April: Rhetorics of Fantasy by Farah Mendlesohn
This is the book which elaborates on the taxonomy of fantasy that Farah Mendlesohn started using a few years ago (portal fantasy/immersive fantasy/intrusive fantasy/liminal fantasy); it should be a book to get one’s teeth into. I’m looking forward to it not least because I understand it actually engages with examples from contemporary fantasy, in all its diversity. Also this month: Jonathan Strahan’s YA anthology The Starry Rift (complete with gorgeous cover, and Kelly Link sf story); a UK edition of a new Michael Marshall Smith novel, The Servants (I read a couple of the Michael Marshall thrillers, but never found them as satisfying as the MMS books); House of Suns by Alastair Reynolds, which sounds as though it will be epic in scope even by Reynolds’ standards; and a new Philip Pullman novella set in the world of His Dark Materials, Once Upon a Time in the North.
May: Incandescence by Greg Egan
June: Flood by Stephen Baxter
Isn’t that a good cover? This looks, on the face of it, like Baxter does global warming, but I have a sneaking suspicion that it might be an update of The Kraken Wakes (given that the Amazon description begins “Next year. Sea levels begin to rise. The change is far more rapid than any climate change predictions; metres a year”, which sounds like external intervention to me). Either way, I’m ready for another hefty Baxter science fiction tome, now that he’s done with the historicals. Also this month a brace of notable debuts (Superpowers by David J Schwartz, Principle of Angels by Jaine Fenn, and The Gone Away World by Nick Harkaway — the last of which really sounds like it’s got a bit of everything, although the comparisons to Douglas Adams that have cropped up in a couple of places make me nervous) and Ellen Datlow’s Del Rey Book of SF & Fantasy.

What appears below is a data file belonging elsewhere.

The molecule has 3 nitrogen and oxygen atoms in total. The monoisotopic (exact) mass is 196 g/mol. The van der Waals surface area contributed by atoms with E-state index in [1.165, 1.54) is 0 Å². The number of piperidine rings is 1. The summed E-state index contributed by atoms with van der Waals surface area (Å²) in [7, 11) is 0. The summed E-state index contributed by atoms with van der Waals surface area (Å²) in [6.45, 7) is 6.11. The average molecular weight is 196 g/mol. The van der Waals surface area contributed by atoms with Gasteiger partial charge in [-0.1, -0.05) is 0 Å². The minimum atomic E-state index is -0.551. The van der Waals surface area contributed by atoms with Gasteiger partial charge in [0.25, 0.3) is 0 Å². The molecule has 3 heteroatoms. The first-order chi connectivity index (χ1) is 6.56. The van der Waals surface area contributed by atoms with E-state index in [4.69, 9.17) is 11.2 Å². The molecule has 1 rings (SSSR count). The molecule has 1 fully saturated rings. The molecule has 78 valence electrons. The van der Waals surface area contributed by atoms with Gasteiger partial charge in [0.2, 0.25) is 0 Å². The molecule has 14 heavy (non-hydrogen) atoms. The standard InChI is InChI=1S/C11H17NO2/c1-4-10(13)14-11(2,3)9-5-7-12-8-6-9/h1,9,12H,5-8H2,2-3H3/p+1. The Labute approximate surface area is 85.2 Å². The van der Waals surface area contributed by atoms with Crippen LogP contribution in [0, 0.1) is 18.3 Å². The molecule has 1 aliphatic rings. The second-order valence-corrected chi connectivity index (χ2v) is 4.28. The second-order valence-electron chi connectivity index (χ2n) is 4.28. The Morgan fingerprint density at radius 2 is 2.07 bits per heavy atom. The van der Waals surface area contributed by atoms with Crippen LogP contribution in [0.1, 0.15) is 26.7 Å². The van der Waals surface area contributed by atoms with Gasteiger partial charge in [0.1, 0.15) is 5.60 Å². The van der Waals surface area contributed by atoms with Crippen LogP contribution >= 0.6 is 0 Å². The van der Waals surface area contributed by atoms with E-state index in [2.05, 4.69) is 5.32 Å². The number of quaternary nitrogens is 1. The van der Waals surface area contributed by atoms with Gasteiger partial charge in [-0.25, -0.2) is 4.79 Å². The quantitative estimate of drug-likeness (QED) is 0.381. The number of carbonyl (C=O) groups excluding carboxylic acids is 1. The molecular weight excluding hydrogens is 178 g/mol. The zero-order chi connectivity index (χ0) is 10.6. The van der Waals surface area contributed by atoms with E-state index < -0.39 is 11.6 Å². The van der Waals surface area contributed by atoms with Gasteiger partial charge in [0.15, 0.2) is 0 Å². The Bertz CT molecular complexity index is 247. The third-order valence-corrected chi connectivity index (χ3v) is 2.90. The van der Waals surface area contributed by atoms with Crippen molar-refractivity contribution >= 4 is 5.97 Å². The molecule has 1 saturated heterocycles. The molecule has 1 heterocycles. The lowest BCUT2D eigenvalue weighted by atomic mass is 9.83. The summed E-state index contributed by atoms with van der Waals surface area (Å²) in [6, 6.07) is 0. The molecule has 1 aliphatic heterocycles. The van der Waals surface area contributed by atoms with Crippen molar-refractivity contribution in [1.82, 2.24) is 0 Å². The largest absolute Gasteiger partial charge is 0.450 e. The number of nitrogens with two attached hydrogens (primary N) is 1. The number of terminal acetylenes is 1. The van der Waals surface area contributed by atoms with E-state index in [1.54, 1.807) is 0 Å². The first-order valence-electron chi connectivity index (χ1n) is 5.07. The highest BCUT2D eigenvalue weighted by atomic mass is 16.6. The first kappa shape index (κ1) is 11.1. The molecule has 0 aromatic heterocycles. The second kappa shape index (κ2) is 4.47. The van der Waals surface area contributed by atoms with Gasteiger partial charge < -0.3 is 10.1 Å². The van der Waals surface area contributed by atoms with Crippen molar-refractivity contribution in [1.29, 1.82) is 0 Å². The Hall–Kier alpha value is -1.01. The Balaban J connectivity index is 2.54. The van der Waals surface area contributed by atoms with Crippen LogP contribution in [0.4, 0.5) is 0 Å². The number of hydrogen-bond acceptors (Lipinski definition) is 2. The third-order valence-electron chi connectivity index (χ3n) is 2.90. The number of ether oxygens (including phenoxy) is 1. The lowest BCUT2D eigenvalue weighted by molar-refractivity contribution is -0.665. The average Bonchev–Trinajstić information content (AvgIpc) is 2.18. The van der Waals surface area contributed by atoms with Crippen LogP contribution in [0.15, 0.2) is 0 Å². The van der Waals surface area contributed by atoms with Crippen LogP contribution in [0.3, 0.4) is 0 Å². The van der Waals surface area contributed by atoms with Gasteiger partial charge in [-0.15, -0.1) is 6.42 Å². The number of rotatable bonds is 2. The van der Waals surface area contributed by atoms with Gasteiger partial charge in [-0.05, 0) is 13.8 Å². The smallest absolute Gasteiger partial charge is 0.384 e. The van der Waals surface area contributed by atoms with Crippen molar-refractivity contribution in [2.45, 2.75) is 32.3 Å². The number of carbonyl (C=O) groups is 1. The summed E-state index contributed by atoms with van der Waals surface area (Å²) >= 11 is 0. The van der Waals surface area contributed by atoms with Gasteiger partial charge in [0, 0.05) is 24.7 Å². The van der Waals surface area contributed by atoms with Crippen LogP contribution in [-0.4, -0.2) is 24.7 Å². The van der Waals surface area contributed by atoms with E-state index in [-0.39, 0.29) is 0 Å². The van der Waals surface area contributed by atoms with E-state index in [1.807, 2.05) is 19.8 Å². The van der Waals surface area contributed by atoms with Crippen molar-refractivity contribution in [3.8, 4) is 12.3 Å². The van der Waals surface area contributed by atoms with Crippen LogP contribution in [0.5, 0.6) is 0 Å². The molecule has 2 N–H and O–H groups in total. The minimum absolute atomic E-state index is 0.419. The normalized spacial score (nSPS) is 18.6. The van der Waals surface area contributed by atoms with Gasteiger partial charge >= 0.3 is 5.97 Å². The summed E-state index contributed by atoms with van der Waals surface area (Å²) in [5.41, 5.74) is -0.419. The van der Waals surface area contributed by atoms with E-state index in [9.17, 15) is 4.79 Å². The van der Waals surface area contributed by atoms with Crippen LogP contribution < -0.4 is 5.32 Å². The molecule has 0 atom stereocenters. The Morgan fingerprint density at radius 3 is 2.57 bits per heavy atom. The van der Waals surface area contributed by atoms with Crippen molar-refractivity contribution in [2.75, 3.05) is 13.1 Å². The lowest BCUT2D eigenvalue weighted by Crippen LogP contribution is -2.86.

July and beyond
The Locus forthcoming books issues and Amazon’s advance listings will only take you so far, and this is the point at which the future becomes misty. I’m sure there are many books scheduled for the second half of the year that I’ll want to read just as badly as the ones mentioned above. In August, the ones I know about and know something about are Ken MacLeod’s The Night Sessions (which, set “after the Middle East wars” in a time when “terrorism is history”, looks like a complement to The Execution Channel in a number of ways), Jo Walton’s Half a Crown (although I have some catch-up reading to do before I can read it), and Benjamin Rosenbaum’s collection The Ant King and Other Stories (which may give Bacigalupi’s book a run for its money); there’s also Sarah Hall’s next book, The Bottles, about which I only know the title. After that, there’s a new Kelly Link collection, The Wrong Grave and Other Stories; Lydia Millet’s new book How the Dead Dream (yes, I know it’s out in the US already — don’t tempt me); and, dare I hope, the fifth volume of Scott Pilgrim?
In short, it seems there’ll be enough to keep me out of trouble. What’s everyone else looking forward to?